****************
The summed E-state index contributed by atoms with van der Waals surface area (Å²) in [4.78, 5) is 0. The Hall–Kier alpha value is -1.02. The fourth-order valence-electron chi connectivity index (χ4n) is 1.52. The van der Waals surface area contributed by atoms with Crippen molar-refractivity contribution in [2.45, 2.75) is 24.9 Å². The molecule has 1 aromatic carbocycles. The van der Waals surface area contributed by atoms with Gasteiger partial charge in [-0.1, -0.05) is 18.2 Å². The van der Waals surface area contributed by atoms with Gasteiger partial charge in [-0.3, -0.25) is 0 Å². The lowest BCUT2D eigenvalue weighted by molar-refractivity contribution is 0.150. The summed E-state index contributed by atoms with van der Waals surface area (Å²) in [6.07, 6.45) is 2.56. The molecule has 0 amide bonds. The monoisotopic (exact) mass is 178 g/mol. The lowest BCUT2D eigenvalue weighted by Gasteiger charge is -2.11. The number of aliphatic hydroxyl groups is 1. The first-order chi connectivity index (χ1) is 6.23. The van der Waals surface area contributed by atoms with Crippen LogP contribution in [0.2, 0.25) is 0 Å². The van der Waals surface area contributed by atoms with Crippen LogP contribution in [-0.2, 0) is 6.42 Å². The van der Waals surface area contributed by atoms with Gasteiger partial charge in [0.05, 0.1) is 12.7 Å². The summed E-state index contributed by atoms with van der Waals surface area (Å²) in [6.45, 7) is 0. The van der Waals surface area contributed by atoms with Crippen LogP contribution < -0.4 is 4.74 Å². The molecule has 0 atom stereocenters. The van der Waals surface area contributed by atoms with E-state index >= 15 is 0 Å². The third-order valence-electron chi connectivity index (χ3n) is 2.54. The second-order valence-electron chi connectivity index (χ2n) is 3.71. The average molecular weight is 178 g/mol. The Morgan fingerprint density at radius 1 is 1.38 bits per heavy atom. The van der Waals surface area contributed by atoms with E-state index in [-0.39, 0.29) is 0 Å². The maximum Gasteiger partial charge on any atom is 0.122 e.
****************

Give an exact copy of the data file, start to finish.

The summed E-state index contributed by atoms with van der Waals surface area (Å²) in [4.78, 5) is 0. The Hall–Kier alpha value is -1.02. The fourth-order valence-electron chi connectivity index (χ4n) is 1.52. The van der Waals surface area contributed by atoms with Crippen molar-refractivity contribution in [2.45, 2.75) is 24.9 Å². The molecule has 1 aromatic carbocycles. The van der Waals surface area contributed by atoms with Gasteiger partial charge in [-0.1, -0.05) is 18.2 Å². The van der Waals surface area contributed by atoms with Gasteiger partial charge in [-0.3, -0.25) is 0 Å². The lowest BCUT2D eigenvalue weighted by molar-refractivity contribution is 0.150. The summed E-state index contributed by atoms with van der Waals surface area (Å²) in [6.07, 6.45) is 2.56. The molecule has 0 amide bonds. The monoisotopic (exact) mass is 178 g/mol. The lowest BCUT2D eigenvalue weighted by Gasteiger charge is -2.11. The number of aliphatic hydroxyl groups is 1. The first-order chi connectivity index (χ1) is 6.23. The van der Waals surface area contributed by atoms with Crippen LogP contribution in [0.2, 0.25) is 0 Å². The van der Waals surface area contributed by atoms with Crippen LogP contribution in [-0.2, 0) is 6.42 Å². The van der Waals surface area contributed by atoms with Gasteiger partial charge in [0.05, 0.1) is 12.7 Å². The summed E-state index contributed by atoms with van der Waals surface area (Å²) in [6.45, 7) is 0. The van der Waals surface area contributed by atoms with Crippen LogP contribution < -0.4 is 4.74 Å². The molecule has 0 atom stereocenters. The van der Waals surface area contributed by atoms with E-state index >= 15 is 0 Å². The third-order valence-electron chi connectivity index (χ3n) is 2.54. The second-order valence-electron chi connectivity index (χ2n) is 3.71. The average molecular weight is 178 g/mol. The Morgan fingerprint density at radius 1 is 1.38 bits per heavy atom. The van der Waals surface area contributed by atoms with E-state index in [-0.39, 0.29) is 0 Å². The maximum Gasteiger partial charge on any atom is 0.122 e.